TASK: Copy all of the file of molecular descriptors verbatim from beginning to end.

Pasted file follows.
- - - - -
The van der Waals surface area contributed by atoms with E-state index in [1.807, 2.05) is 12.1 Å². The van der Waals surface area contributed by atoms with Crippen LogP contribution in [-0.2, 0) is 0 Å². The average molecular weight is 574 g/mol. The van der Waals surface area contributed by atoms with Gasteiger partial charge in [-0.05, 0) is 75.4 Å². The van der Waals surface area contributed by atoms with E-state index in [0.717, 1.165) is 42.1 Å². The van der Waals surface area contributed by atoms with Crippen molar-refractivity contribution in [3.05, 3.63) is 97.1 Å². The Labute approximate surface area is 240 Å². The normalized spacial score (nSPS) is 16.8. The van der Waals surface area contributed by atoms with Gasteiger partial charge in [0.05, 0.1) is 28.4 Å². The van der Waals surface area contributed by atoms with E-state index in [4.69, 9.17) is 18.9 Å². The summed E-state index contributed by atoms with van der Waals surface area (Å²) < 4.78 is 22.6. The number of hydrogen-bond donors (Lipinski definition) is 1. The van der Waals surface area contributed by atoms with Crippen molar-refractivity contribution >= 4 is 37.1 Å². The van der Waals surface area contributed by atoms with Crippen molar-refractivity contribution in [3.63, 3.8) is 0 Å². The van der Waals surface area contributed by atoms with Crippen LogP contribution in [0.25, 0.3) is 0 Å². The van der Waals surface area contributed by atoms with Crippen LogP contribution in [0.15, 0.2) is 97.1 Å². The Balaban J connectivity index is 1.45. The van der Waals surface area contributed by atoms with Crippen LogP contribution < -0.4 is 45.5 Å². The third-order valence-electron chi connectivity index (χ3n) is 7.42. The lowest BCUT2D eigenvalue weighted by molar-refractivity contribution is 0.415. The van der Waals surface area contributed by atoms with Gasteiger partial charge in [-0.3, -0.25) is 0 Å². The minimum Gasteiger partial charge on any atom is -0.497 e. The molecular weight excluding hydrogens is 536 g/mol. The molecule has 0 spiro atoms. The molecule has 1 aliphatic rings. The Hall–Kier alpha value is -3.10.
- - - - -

The van der Waals surface area contributed by atoms with E-state index in [1.807, 2.05) is 12.1 Å². The van der Waals surface area contributed by atoms with Crippen LogP contribution in [-0.2, 0) is 0 Å². The average molecular weight is 574 g/mol. The van der Waals surface area contributed by atoms with Gasteiger partial charge in [-0.05, 0) is 75.4 Å². The van der Waals surface area contributed by atoms with E-state index in [0.717, 1.165) is 42.1 Å². The van der Waals surface area contributed by atoms with Crippen molar-refractivity contribution in [3.05, 3.63) is 97.1 Å². The Labute approximate surface area is 240 Å². The normalized spacial score (nSPS) is 16.8. The van der Waals surface area contributed by atoms with Gasteiger partial charge in [0.05, 0.1) is 28.4 Å². The van der Waals surface area contributed by atoms with E-state index in [4.69, 9.17) is 18.9 Å². The summed E-state index contributed by atoms with van der Waals surface area (Å²) < 4.78 is 22.6. The number of hydrogen-bond donors (Lipinski definition) is 1. The van der Waals surface area contributed by atoms with Crippen molar-refractivity contribution >= 4 is 37.1 Å². The van der Waals surface area contributed by atoms with Crippen molar-refractivity contribution in [3.63, 3.8) is 0 Å². The van der Waals surface area contributed by atoms with Crippen LogP contribution in [0.25, 0.3) is 0 Å². The van der Waals surface area contributed by atoms with Crippen LogP contribution in [0.15, 0.2) is 97.1 Å². The Balaban J connectivity index is 1.45. The van der Waals surface area contributed by atoms with Crippen LogP contribution < -0.4 is 45.5 Å². The third-order valence-electron chi connectivity index (χ3n) is 7.42. The lowest BCUT2D eigenvalue weighted by molar-refractivity contribution is 0.415. The van der Waals surface area contributed by atoms with Gasteiger partial charge in [-0.3, -0.25) is 0 Å². The minimum Gasteiger partial charge on any atom is -0.497 e. The molecular weight excluding hydrogens is 536 g/mol. The molecule has 0 spiro atoms. The molecule has 1 aliphatic rings. The Hall–Kier alpha value is -3.10.